After this appearance, Wiltshire’s career as an artist and his reputation worldwide grew with astonishing speed. He published Drawings, a volume of sketches from early in his career that included a preface by Casson, and soon enrolled in the City & Guilds of London Arts School. There he experimented with different media but would always come back to the familiar pencils and pen and ink of his childhood as his media of choice.
Wiltshire traces the trajectory of his work as a timeline for his life. “As I have developed as a person, my art- work has developed with me,” he says. “As I have gotten older, wiser and more mature, so has my work. I would like to think that my draftsmanship has gotten better in time, due to experience. My art is my life history.”
Inspiring People and Places
Like-minded artists constantly inspire Wiltshire. In particular, he names American photorealist Richard Estes’ reflective, clean and geometric paintings of cities as having a huge impact on his work. He also admires the work of London-based international photographer, Henry Reichhold, whose images of cities clearly influence Wilshire’s aesthetic.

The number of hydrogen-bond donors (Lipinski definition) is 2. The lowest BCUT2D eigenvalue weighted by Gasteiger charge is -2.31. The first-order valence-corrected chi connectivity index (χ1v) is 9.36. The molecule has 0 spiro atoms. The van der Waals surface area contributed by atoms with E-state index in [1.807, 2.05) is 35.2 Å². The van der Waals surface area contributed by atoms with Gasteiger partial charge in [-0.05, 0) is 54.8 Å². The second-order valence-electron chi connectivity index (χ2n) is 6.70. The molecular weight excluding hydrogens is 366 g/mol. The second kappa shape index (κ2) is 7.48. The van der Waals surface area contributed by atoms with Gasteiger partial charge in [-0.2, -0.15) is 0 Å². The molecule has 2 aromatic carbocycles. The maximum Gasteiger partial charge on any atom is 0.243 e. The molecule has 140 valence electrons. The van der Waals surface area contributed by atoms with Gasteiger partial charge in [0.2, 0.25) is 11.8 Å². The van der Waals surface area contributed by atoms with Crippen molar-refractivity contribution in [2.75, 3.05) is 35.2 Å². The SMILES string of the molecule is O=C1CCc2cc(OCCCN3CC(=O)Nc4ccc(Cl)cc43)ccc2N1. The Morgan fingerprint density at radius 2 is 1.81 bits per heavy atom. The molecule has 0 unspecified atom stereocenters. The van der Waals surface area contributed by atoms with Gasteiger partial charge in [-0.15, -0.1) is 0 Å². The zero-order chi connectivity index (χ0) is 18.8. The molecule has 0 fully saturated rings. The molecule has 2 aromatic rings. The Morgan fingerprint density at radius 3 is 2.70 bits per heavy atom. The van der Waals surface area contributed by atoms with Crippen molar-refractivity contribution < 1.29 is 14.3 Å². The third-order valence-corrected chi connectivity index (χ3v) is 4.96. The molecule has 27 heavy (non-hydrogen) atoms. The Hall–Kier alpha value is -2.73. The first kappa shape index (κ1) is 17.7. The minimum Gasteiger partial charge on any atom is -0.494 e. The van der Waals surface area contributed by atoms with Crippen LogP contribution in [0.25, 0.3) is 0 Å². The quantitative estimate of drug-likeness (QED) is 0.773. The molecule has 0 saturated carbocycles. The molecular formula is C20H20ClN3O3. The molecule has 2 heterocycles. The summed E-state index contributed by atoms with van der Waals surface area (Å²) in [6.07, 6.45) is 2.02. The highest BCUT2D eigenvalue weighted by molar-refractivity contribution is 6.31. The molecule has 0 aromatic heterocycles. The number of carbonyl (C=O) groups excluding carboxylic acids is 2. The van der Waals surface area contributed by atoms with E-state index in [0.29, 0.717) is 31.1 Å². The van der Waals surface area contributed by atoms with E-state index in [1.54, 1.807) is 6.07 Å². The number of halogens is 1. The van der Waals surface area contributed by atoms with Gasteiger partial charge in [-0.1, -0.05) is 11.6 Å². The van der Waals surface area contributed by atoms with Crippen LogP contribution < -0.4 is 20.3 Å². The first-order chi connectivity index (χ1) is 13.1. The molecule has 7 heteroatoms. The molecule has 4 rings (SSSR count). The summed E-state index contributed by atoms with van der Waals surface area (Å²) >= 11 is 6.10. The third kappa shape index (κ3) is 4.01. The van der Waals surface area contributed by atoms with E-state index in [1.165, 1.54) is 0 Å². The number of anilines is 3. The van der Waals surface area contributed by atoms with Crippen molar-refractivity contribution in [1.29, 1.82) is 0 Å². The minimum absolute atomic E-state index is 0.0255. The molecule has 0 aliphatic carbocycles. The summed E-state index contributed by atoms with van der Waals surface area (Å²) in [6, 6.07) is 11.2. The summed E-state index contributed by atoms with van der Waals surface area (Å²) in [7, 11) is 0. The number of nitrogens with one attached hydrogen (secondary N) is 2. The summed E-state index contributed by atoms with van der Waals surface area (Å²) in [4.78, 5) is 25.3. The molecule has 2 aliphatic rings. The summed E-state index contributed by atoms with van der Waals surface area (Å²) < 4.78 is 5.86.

In 1988, Wiltshire visited New York City for the first time and quickly added this metropolis to his list of favorite places. “To me, it’s like my second home away from London,” he says. “Both cities are great: eccentric, noisy and energetic with bright lights and so much going on.” He was particularly captivated by the bustling atmosphere, beautiful skyscrapers and interesting architecture. Of all the buildings in New York, he’s partial to the Empire State Building. Not only has he created numerous drawings of this edifice, but he also exhibited his work there in 1994. In every city he visits, he’s drawn to the high-rise buildings “that elevate and stand tall with elegant beauty,” as he says, and his sketches and drawings from his trips to New York are among those of which he’s most proud.